UND students and staff say they are ready to move onGrand Forks, ND (WDAZ TV) - As UND continues its struggle with what to do about the Fighting Sioux nickname and logo, some students and staff say they're ready to move on. Thursday night, the UND Senate passed a motion basically telling the Higher Education Board to start retiring the logo.
By: Victor Meza, WDAZ
Grand Forks, ND (WDAZ TV) - As UND continues its struggle with what to do about the Fighting Sioux nickname and logo, some students and staff say they're ready to move on. Thursday night, the UND Senate passed a motion basically telling the Higher Education Board to start retiring the logo.
Most of the UND Senate agreed on Thursday to start retiring the Fighting Sioux nickname and logo. Student Senators I talked with today feel that students are in favor of moving on too.
“As long as this issue stays on campus it's a distraction and whatever happens to the logo, we don't want to see any uprising to any of the decisions being made.”
Student leaders also say students feel like they're not being able to voice their opinions as much as they would like in the decision process.
“Students are kind of left out of it, the power is with the state board and with the tribe and that's what all students can agree that it's frustrating that it's out of our hands and this is just one of those things that it's just out of our hands.”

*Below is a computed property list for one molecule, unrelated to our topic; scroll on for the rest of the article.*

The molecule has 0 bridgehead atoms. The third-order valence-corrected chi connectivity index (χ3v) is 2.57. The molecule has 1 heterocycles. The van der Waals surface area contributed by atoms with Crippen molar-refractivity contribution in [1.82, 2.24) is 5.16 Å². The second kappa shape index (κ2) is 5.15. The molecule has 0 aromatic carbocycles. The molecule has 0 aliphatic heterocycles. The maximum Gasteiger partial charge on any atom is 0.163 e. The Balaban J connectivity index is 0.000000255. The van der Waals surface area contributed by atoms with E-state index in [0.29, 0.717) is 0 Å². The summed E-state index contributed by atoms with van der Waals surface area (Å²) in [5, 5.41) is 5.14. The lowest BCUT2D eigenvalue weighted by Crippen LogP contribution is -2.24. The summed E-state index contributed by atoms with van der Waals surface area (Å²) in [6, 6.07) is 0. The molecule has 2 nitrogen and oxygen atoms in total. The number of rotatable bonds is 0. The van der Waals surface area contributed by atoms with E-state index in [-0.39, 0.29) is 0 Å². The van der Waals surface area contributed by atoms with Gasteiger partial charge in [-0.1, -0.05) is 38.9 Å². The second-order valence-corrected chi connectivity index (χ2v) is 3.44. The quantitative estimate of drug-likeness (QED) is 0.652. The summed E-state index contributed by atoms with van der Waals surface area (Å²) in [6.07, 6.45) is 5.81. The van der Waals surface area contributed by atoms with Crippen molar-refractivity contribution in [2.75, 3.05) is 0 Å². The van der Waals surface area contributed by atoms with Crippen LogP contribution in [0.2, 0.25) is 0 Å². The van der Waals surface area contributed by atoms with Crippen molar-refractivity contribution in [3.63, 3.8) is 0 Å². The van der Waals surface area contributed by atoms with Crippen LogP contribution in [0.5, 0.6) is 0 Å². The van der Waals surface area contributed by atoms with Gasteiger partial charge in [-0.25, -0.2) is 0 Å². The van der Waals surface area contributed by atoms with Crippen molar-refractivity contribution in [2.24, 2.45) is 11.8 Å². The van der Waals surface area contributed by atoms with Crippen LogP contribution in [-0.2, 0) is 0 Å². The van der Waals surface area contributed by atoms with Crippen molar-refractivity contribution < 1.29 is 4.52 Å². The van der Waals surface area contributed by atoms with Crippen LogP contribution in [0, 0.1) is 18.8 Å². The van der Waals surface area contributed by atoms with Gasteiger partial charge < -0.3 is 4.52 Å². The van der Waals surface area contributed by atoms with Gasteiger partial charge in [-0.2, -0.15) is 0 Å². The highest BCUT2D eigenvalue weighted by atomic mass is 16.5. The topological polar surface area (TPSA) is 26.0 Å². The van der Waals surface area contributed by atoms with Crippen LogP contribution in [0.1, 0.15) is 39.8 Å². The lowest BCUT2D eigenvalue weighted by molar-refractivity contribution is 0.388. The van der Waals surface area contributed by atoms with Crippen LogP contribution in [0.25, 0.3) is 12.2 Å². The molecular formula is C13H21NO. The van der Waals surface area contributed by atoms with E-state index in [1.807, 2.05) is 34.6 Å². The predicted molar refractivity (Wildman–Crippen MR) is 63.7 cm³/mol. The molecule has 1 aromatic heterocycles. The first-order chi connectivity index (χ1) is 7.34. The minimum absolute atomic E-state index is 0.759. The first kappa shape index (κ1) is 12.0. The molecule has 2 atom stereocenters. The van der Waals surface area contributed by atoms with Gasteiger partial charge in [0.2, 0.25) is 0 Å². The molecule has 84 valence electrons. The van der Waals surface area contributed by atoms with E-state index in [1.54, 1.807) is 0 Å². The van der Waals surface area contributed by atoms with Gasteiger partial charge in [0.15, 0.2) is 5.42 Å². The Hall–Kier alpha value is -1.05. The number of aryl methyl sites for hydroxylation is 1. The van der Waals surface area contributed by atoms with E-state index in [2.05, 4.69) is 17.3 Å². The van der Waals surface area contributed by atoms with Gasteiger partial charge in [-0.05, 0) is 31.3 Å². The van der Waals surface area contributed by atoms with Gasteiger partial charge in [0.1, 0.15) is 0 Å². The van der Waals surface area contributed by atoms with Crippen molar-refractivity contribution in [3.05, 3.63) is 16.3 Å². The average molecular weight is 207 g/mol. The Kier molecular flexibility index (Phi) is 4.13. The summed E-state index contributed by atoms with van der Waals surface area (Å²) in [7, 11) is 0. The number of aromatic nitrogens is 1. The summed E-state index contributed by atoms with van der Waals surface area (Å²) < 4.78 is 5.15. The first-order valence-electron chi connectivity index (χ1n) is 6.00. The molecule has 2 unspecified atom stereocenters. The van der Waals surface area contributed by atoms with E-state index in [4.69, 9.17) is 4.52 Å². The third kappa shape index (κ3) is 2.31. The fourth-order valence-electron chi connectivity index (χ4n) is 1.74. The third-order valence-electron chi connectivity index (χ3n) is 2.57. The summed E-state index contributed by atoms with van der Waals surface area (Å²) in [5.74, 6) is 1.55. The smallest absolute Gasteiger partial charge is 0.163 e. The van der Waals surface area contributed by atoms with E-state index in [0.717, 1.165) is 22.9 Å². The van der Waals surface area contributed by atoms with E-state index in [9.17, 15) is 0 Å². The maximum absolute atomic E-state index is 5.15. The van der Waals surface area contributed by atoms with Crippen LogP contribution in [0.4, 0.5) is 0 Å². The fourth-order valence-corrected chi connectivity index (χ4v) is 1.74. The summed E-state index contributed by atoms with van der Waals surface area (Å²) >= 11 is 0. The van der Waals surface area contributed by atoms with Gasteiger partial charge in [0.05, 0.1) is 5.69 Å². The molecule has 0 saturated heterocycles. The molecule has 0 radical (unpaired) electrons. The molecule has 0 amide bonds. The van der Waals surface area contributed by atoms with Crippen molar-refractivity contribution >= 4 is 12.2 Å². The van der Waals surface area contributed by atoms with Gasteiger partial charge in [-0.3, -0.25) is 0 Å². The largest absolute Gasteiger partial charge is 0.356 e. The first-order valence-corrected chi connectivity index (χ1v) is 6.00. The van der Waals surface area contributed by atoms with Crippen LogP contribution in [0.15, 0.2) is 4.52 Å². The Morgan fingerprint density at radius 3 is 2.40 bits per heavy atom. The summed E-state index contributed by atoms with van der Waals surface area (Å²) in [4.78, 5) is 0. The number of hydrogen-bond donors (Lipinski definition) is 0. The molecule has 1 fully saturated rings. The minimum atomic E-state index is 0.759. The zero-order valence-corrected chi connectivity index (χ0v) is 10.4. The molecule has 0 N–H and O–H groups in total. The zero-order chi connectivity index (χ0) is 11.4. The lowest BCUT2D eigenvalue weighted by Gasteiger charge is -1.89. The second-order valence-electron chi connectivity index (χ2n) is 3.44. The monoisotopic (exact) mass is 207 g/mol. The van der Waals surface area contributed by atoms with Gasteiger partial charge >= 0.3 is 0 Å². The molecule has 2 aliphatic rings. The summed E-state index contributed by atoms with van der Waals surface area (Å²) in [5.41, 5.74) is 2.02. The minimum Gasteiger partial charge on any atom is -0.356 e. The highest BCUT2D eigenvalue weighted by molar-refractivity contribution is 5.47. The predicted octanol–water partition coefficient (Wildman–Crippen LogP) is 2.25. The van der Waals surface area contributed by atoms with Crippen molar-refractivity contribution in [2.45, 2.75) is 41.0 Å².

Students on and off campus are split with the issue of the Fighting Sioux nickname but they all would like to have it resolved. The problem with the logo is not only affecting the average student, it's also hindering UND athletics.
“As an athlete as well and have most of constituents as athlete its holding us up from joining the conference affiliation because we are locked with this logo issue witch is causing us to not play certain teams or arenas at certain colleges and that’s an issue as well.”
Jones says the quicker the university can move on, the quicker UND will find its identity.
“As soon as we can get this resolved as a conference affiliation or just understanding who we are as an identity which would be nice.”
The senate motioned to start retiring the nickname and logo because there was no formal extension given by the Standing Rock Sioux tribe.